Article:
For Ranjani Venkatakrishnan, being on the staff of Lux Undergraduate Creative Review is a rewarding and creative experience.
Venkatakrishnan, a sophomore in Barrett, The Honors College at Arizona State University who is majoring in journalism, serves as a poetry reviewer for Lux, which showcases literary, artistic, musical and cinematic work by undergraduate students. She reviews poetry submissions and helps decide which ones will make it into the publication.
“I think Lux is a great creative outlet. We review a lot of work submitted by talented people and the categories are anything you can put in a book, online, or on a CD. It encompasses many creative fields,” she said.
Students of all majors are on staff and produce Lux annually. Support for the publication is provided by Barrett, The Honors College. This year marks the publication’s 13th year. It also is the sixth year for the Lux Coffee Night in the Secret Garden, an event featuring poetry readings and musical performances by students. The next edition of Lux will appear in spring 2018.
Lux accepts poetry, fiction, visual art, song lyrics, screenplays, creative non-fiction, music, and film from undergraduate students of any major. According to Araceli Villezcas, Lux editor in chief, the publication already has received plenty of fiction, visual art, and song lyric submissions and is accepting non-fiction, music, screenplay, and film contributions until December 10. Submission guidelines are at luxmag.wordpress.com.
The best work in each category selected for publication may receive a monetary award. Students whose work is selected in the music category will receive a free recording session with Blue Door Studios in Tempe, she said.
Lux editorial staff hiring takes place April through August, so students interested in a position should check the publication’s website for information on how to apply next semester, she added. Lux editors who are Barrett students may receive three honors credits, while other students in editorial positions may receive three internship credits.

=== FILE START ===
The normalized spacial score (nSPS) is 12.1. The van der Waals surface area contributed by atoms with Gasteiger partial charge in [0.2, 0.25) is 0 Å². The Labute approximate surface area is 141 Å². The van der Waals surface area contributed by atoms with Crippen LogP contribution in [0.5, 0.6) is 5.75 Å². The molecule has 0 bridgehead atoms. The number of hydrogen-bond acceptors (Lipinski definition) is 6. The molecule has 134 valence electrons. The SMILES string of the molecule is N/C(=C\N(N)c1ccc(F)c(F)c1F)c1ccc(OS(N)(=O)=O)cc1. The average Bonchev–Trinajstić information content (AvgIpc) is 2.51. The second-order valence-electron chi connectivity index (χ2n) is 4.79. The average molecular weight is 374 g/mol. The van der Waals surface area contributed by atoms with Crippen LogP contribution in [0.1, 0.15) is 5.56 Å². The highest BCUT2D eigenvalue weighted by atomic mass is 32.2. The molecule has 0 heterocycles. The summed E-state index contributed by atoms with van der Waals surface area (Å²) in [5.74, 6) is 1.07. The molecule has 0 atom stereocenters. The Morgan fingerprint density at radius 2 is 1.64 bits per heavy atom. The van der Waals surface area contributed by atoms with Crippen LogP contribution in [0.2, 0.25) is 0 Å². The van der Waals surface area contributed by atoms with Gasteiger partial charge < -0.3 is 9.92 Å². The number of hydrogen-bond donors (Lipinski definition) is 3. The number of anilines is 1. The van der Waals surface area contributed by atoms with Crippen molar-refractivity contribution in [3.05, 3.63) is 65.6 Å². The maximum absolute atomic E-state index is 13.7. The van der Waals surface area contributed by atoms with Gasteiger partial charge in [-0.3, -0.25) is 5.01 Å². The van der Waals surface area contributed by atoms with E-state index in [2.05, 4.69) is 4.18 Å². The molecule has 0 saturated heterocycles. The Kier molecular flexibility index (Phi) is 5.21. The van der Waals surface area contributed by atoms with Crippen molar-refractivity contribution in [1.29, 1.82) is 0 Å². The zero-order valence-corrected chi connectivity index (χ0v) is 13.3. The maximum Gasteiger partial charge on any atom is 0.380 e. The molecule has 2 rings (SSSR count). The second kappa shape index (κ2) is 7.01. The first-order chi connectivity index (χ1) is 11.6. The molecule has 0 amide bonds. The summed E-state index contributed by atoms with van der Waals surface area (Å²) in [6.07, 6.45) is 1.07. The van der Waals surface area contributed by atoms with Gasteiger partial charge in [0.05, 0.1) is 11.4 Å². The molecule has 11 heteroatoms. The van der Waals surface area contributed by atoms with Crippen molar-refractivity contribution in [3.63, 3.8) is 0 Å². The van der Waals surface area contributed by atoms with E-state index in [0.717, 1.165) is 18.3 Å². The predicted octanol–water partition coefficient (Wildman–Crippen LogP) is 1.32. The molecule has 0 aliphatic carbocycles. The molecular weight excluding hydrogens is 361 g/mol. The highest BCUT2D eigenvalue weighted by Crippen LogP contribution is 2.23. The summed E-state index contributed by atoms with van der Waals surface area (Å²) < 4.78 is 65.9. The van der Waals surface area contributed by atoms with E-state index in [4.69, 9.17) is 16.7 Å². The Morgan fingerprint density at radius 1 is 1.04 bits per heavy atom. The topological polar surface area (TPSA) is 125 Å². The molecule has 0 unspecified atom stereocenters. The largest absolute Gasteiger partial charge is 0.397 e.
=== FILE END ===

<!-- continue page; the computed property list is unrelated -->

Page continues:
Villezcas, a senior honors student majoring in communications and sustainability, said being Lux's main editor enhances her leadership skills and fuels her creativity.
“We get to work with a wide range of students from every background and with many talents, like students in STEM fields who are interested in creative areas like poetry, music and art,” she said.
Venkatakrishnan said Lux also is a place to forge new relationships and let out your inner performer.
“By being involved in Lux, I'd say the best thing I've gained is another group of friends. Also, Lux has shown me that there is a place for students to showcase their talent. Even if you don't make the final cut for publication, you can still perform at Coffee Night every year. It’s important to me to know there’s a place I can go to show people what I can do, even if I'm not the best (at it),” said Venkatakrishnan, who sang and recited poetry in front of an appreciative crowd at this year’s Coffee Night.
More Arts, humanities and education
ASU jazz experts discuss music, life and learning at downtown venue
By Benjamin Adelberg Jazz is more than a style of music, notes or dance steps. It’s a way of living and learning, a history that…
CISA celebrates 50 years of hip-hop
To commemorate hip-hop’s origins, evolution and influence, Arizona State University's College of Integrative Sciences and Arts (…
A real-life Rosie the Riveter
Nothing beats learning about history directly from the source. Caroline Kilgore was 17 years old when World War II broke out and…